An optical fibre is different again; here the matter of the fibre interacts with the electromagnetic field and there are many non-plane eigenfields (indeed all, even the radiation fields are non-plane). Again these fields are the ones that undergo only a simple scaling in propagation through the translationally invariant waveguide, and again, if the waveguide is made of lossless material, the scaling is a simple phase delay. The full tale is rather long winded: begin at chapter 11 of Snyder and Love, "Optical Waveguide Theory" (Chapman 1983) and keep reading! However you can get an intuitive feel for what's going on by looking in more detail into the Beam Propagation Method. The finite difference finding of a solution of Maxwell's equations is equivalent to solving a Master-like equation in the Lie group $U(N)$ for the square matrix $T \in U(N)$ which maps the input field to the output field with $N$ being of the order of the number of transverse grid points in the simulation (that's an awfully big Lie group!) depending on whether a vector scaler simulation is done:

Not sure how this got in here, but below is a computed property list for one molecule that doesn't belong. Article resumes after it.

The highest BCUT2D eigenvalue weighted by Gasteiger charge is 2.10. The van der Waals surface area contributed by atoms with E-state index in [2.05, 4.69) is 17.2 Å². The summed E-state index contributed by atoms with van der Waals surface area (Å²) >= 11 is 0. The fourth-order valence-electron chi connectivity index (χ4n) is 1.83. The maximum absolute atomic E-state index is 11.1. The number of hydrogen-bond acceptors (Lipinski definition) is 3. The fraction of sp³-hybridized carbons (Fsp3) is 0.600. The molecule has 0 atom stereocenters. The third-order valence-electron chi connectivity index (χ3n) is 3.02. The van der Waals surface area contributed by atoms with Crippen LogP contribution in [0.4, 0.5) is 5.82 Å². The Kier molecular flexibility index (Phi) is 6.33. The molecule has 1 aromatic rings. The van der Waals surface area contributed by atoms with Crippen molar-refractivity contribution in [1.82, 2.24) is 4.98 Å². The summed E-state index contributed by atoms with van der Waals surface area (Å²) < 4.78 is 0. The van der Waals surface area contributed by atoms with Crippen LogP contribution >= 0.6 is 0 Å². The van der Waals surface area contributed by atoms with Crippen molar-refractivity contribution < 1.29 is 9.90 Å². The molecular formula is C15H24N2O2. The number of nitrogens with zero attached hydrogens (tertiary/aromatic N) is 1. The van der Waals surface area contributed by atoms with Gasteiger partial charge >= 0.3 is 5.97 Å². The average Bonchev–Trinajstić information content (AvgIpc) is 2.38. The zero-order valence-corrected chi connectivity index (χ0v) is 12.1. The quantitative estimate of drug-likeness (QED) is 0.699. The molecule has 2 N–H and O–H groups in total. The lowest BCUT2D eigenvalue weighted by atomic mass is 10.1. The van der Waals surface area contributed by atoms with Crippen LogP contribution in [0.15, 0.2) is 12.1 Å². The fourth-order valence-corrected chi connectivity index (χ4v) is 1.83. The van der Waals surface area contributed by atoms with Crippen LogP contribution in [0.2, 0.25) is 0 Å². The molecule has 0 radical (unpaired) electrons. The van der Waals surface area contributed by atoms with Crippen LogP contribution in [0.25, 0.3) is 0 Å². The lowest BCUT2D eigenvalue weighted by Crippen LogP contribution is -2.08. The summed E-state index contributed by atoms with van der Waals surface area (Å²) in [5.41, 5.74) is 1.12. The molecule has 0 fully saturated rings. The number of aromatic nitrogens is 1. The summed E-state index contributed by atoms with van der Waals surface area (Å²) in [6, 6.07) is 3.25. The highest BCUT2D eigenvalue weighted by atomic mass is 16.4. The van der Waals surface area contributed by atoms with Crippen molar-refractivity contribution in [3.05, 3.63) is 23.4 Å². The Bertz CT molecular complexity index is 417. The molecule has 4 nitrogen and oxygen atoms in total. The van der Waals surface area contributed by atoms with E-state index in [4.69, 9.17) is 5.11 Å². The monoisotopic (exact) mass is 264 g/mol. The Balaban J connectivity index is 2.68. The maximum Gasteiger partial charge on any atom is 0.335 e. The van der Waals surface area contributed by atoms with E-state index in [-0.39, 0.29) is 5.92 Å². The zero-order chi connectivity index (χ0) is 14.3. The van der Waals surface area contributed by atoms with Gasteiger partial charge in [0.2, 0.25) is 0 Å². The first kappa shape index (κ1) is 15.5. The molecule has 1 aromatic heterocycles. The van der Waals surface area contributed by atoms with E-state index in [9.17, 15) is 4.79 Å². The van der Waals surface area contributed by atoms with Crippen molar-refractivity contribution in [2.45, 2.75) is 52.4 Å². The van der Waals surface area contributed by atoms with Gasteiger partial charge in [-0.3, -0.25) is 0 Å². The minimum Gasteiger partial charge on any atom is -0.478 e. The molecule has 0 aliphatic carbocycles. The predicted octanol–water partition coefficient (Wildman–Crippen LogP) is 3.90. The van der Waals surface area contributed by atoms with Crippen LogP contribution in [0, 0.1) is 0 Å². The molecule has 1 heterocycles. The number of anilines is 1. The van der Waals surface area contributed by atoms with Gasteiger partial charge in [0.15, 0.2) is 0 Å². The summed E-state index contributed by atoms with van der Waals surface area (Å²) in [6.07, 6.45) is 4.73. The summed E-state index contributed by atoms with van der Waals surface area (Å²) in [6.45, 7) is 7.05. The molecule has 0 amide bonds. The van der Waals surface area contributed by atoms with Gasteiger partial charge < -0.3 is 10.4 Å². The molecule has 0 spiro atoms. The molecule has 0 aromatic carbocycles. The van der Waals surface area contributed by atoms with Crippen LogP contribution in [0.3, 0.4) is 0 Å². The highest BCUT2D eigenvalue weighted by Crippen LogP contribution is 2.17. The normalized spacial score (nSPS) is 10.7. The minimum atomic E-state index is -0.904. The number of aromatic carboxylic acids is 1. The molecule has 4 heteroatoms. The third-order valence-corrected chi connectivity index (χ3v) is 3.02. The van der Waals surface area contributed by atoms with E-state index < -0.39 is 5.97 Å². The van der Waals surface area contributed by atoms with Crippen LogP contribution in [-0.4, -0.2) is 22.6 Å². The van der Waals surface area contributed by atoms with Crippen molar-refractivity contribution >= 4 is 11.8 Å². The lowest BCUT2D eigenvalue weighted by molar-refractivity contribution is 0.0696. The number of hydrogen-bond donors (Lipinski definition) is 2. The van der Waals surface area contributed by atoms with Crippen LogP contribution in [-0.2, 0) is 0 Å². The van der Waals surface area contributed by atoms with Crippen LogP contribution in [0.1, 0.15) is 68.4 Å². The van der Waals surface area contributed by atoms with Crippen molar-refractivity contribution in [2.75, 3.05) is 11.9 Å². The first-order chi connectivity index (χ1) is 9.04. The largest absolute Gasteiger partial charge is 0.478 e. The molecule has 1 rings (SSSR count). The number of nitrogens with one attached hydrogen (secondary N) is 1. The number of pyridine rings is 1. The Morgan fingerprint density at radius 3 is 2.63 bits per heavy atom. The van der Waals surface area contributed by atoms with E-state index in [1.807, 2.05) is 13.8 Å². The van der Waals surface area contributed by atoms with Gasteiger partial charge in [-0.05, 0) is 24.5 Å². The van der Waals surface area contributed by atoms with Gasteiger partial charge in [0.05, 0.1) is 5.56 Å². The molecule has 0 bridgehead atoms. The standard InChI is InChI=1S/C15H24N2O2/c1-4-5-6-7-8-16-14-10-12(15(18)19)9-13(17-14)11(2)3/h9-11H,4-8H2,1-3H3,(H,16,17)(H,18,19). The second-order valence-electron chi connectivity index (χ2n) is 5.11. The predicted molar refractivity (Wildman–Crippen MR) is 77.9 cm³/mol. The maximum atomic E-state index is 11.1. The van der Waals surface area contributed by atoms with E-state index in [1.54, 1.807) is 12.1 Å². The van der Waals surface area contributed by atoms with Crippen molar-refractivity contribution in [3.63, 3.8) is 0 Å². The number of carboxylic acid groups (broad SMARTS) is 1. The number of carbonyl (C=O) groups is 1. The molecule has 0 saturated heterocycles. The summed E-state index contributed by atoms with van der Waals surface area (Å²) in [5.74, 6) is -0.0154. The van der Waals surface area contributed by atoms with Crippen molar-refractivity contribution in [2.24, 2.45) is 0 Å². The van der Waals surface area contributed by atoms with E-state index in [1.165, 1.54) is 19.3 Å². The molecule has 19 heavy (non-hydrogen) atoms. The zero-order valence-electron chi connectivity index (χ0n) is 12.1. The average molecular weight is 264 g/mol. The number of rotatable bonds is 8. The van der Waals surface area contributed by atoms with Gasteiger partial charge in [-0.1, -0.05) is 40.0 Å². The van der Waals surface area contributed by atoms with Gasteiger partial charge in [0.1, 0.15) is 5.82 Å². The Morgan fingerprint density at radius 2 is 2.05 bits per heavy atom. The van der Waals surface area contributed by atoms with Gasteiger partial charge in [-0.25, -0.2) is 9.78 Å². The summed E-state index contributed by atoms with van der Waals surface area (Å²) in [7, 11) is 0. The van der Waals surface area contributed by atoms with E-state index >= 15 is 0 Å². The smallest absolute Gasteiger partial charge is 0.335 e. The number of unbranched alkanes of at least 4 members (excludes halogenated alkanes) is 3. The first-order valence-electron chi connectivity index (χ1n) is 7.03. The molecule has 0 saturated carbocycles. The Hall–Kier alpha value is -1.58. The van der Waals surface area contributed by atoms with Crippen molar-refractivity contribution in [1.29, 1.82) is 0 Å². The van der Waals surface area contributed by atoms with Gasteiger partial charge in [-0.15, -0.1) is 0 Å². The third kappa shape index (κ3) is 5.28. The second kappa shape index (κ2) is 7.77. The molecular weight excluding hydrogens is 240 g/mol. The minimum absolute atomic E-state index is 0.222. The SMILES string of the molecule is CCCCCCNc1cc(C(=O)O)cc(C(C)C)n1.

$${\rm d}_z T(z) = K(z) T(z)$$

where $K(z) \in \mathfrak{u}(N)$ wanders around in the Lie algebra $\mathfrak{u}(N)$ of $N\times N$ skew-Hermitian matrices to represent the local action of diffraction and either focusing or de-focusing by the waveguide. A short, translationally invariant, length of waveguide has a transfer matrix of the form $\exp((D + L) z)$, where $D$ represents the diffraction through the "mean homogeneous" medium and $L$ the diffraction-free lensing of the waveguide's local profile. The beam propagation method implements "operator splitting", which is another way of saying splitting apart the effect of diffraction and lensing through the Trotter product formula of Lie theory: